Floors – “Many flooring and home improvement stores carry linoleum that looks like hardwood and comes in planks,” Hunt said. “It is a great alternative to carpet because it’s inexpensive and holds up better to spills and water leaks.” The finished salon bedroom (left) features the resilient vinyl plank in a unifying neutral hue that resembles the look and texture of wood.

Minor bath remodels –“Some small things to make a huge impact are lighting and mirrors, but I just did a remodel on my son’s bathroom. (I) added a Bluetooth exhaust speaker system, which upgraded the old noisy exhaust and now allows songs to be played while taking a shower,” she said

Repurposing – “I’m also a believer in trying to reuse an old piece in a new home – like my claw foot tub,” Hunt said. “My home called for a whirlpool tub, but instead I was able to get a true 1950s claw foot tub and put it in instead. Eighteen years later and it looks just as good as when it was installed. I love it so much!”

Updating light fixtures – “(It’s) one of my favorite quick and easy things to do. I’ve changed most of the light fixtures in my house. I also like the receptacles that have the USB ports already in them for convenience, and especially since we all need them for the devices we use.”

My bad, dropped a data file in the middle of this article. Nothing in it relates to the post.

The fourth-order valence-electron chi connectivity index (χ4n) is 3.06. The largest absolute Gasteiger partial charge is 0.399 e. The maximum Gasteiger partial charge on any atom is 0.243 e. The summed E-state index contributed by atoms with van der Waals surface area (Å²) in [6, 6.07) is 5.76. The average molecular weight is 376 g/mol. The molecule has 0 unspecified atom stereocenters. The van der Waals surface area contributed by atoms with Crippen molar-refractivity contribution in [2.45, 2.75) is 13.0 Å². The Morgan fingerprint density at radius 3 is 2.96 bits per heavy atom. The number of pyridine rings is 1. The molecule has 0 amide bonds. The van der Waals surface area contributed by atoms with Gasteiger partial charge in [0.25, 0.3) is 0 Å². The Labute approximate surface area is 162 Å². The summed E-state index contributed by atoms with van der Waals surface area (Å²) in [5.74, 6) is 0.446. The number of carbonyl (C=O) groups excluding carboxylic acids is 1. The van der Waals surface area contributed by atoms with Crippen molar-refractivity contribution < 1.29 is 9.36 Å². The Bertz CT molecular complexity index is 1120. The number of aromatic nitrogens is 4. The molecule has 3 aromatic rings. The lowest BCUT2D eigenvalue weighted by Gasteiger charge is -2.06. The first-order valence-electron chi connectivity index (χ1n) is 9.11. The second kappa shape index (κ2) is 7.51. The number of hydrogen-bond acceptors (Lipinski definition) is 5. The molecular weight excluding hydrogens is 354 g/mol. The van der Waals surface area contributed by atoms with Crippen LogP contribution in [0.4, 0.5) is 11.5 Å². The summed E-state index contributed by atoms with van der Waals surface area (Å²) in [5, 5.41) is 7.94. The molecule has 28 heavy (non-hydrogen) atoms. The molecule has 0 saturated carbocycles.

Plumbing fixtures– “Updating faucets in the bathroom or kitchen is a quick upgrade or change to your place.” Sinks are also easily changed out.

Minor kitchen remodels– “(They) always go back to open shelves, lighting and appliances,” Hunt said. “Removing cabinets and offering open shelves (adds) a modern, yet more relaxed feel to the kitchen and provides an opportunity for less clutter.” Major kitchen remodels aren’t something that she’s doing much of right now. “I generally try to stick with the current floor plan.”

Window treatments – “Adding drapes to any space, even if they aren’t functional, really finishes a room off.”

Porches– “Porches around here are a necessity. You may only use them fall through spring, but having them provides an added living area. They also protect against those pesky gnats we all know and love.”